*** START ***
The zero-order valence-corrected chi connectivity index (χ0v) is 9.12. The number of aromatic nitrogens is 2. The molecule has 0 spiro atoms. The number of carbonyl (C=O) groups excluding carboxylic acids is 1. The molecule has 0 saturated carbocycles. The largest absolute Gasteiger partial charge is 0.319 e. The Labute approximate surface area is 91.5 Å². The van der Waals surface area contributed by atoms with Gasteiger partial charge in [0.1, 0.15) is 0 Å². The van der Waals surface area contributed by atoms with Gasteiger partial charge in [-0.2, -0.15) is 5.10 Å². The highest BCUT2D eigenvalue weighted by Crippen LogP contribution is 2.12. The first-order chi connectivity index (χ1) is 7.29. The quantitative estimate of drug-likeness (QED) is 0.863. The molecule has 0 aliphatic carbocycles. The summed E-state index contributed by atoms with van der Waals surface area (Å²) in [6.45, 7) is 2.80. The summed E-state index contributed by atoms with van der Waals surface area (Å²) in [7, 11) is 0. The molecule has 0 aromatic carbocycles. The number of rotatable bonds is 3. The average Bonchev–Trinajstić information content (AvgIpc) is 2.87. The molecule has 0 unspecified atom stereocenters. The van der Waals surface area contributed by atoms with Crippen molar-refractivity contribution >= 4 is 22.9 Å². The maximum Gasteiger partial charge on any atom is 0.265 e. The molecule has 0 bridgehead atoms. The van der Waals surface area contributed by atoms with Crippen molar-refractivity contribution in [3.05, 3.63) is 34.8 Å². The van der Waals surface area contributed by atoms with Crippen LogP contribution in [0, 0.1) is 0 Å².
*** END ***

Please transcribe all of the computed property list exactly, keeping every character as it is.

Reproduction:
The zero-order valence-corrected chi connectivity index (χ0v) is 9.12. The number of aromatic nitrogens is 2. The molecule has 0 spiro atoms. The number of carbonyl (C=O) groups excluding carboxylic acids is 1. The molecule has 0 saturated carbocycles. The largest absolute Gasteiger partial charge is 0.319 e. The Labute approximate surface area is 91.5 Å². The van der Waals surface area contributed by atoms with Gasteiger partial charge in [0.1, 0.15) is 0 Å². The van der Waals surface area contributed by atoms with Gasteiger partial charge in [-0.2, -0.15) is 5.10 Å². The highest BCUT2D eigenvalue weighted by Crippen LogP contribution is 2.12. The first-order chi connectivity index (χ1) is 7.29. The quantitative estimate of drug-likeness (QED) is 0.863. The molecule has 0 aliphatic carbocycles. The summed E-state index contributed by atoms with van der Waals surface area (Å²) in [6.45, 7) is 2.80. The summed E-state index contributed by atoms with van der Waals surface area (Å²) in [7, 11) is 0. The molecule has 0 aromatic carbocycles. The number of rotatable bonds is 3. The average Bonchev–Trinajstić information content (AvgIpc) is 2.87. The molecule has 0 unspecified atom stereocenters. The van der Waals surface area contributed by atoms with Crippen molar-refractivity contribution >= 4 is 22.9 Å². The maximum Gasteiger partial charge on any atom is 0.265 e. The molecule has 0 bridgehead atoms. The van der Waals surface area contributed by atoms with Crippen molar-refractivity contribution in [3.05, 3.63) is 34.8 Å². The van der Waals surface area contributed by atoms with Crippen LogP contribution in [0, 0.1) is 0 Å².